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And so you say yes to something that's not in your best interests.

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Being agreeable and wanting to be seen as agreeable are only two of the drivers behind our reluctance to second guess ourselves and second guess others. Another source of the problem has to do with a popular notion about the risks of changing one's mind. If you're a student who takes multiple choice tests, or if you've watched TV quiz shows like Who Wants to Be a Millionaire where you're given four possible answers to each question and have to pick the right one, you have likely experienced the first instinct fallacy.

[00:06:55]

It's one of the most interesting findings in the psychology of being a student. It dates back to an experience we all had growing up.

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I remember my mom telling me if you're unsure of an answer on a test, go with your gut. Go with your first instinct.

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And yet, if you look at the research, if you do go with your gut versus your second guess your first instinct, which is better, and on average, the vast majority of students who reject their gut, they actually improve their scores on average.

[00:07:26]

Hmm.

[00:07:27]

And so there's a fallacy that your first thoughts are your best thoughts. A lot of times, intuition is just a subconscious pattern recognition. And the patterns that you're recognizing from the past may not be relevant to the problem you're solving right now in the present.

[00:07:42]

Mm hmm.

[00:07:43]

And so you don't want to trust your gut. You want to test your gut. And even when you tell people about this evidence, they are still reluctant to rethink their first answer.

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I wonder if some of this has to do with the role of regret.

[00:07:55]

If I have first instinct, the first answer, and I'm wrong about it, I'm going to experience some regret. But if I come up with an answer and then I switch to the wrong answer and it turned out my first answer was actually correct, presumably I would experience greater regret now because I had the sense, you know, I actually had the right answer and I foolishly went and changed my mind.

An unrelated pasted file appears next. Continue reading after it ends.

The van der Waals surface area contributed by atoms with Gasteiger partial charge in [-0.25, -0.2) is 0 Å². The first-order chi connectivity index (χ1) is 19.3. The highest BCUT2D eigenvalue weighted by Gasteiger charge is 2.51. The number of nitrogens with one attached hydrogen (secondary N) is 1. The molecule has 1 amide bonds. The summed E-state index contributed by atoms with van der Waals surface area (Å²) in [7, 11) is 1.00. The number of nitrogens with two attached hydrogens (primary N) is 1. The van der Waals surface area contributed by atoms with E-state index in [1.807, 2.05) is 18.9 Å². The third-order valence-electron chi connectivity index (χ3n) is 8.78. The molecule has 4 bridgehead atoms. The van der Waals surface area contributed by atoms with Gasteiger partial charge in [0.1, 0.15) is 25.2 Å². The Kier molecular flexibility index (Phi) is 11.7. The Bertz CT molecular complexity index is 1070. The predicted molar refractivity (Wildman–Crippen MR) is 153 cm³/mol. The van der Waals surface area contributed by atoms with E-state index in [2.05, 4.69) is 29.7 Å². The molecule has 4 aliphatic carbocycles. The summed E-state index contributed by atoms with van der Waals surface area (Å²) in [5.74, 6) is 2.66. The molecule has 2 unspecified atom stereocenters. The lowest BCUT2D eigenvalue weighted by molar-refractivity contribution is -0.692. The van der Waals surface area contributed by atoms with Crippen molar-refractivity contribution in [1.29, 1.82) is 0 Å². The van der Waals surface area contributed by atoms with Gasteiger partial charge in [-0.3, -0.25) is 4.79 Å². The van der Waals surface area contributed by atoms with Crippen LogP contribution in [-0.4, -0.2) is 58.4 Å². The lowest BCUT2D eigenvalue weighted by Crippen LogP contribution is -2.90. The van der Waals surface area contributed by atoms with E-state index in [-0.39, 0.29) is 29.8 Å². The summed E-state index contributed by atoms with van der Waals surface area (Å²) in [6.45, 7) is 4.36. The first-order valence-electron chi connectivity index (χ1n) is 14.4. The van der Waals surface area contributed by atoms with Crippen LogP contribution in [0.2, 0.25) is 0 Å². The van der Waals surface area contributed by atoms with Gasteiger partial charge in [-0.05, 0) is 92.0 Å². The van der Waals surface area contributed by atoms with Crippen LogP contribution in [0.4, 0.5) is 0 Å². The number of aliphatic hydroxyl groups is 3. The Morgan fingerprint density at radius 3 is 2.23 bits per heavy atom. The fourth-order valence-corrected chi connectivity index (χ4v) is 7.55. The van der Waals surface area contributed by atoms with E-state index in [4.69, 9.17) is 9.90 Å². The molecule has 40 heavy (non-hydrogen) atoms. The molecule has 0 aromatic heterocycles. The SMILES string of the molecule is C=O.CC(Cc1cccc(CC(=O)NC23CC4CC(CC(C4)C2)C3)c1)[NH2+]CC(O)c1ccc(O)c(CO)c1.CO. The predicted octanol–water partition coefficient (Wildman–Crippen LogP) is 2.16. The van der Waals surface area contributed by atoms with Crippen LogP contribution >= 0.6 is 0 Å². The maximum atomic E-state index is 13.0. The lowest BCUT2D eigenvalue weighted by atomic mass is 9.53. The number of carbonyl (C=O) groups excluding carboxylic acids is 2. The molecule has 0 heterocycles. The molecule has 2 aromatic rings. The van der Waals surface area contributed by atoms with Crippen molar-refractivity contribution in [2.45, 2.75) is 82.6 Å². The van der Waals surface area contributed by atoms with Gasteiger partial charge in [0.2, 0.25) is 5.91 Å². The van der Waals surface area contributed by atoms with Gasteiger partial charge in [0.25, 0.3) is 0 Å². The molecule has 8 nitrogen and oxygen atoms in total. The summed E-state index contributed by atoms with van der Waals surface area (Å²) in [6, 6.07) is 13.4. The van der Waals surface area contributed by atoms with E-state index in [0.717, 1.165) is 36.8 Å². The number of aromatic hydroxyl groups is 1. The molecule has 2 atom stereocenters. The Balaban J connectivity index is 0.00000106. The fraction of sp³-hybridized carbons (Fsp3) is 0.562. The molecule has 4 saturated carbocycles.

[00:08:15]

That is such an eloquent summary of what a number of psychologists have argued and found that they regret the pain of of having had the right answer and then undone it is much greater than the pain of of sticking with what you thought was the right answer, even though it was wrong.

[00:08:35]

So stubbornness and obstinacy and the first instinct fallacy affect not just our personal lives, but they also affect things in a much bigger scale. Can you tell me the story of the meteoric rise and fall of BlackBerry, Adam?

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Sure. The beloved BlackBerry.

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I still miss my BlackBerry, the keyboard in particular. I need to wish the iPhone had that U2. Yes, me too.

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I'm so glad I'm not alone. Maybe one day.

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So the BlackBerry obviously was a complete rethinking of the way that we communicate. And the BlackBerry starts out as a two way pager. And this brilliant scientist, engineer Mike Lazaridis, figures out that they could actually use this device for work emails.

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So they launch it. It skyrockets in popularity. I think we can both remember a time when basically everyone you knew had a BlackBerry and they just dominated the market. And then BlackBerry fell apart because - Mike and his colleagues were unwilling to rethink the very things that had made BlackBerry great.

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It's this stuff right here.

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They all have these keyboards that are there, whether you need them or not to be there.

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But what we're going to do is get rid of all these buttons and just make a giant screen, a giant screen.

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They could not wrap their minds around the idea that people would want a touch screen.

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And as late as 2008, 2009, 2010, 2011, when the iPhone has exploded in popularity, there's still having arguments about with with Mike as co-founder and CEO saying, well, you know, I get this holding up his BlackBerry and his keyboard and then the iPhone.

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Look at that and saying, I don't get this.

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And they just got locked into this set of assumptions that what people wanted out of a BlackBerry was a device for for basically work e-mail, as opposed to essentially a computer in your pocket for home entertainment.

[00:10:44]

Right.

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And they really miss that opportunity to think again.

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Our reluctance to think again can have even bigger stakes in the 1980s, NASA downplayed a brewing problem in the spacecraft Challenger. Since the spacecraft had completed many missions, officials assumed it was safe. But in January 1986, the spacecraft exploded moments after liftoff, killing seven astronauts on board.

[00:11:18]

We have a report from the flight dynamics officer that the vehicle has exploded. Flight director confirms that. We are looking at checking with the recovery forces to see what can be done at this point.

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Or, take the U.S. war in Iraq, where President George W. Bush and his colleagues failed to rethink their views after their initial rosy expectations of the war.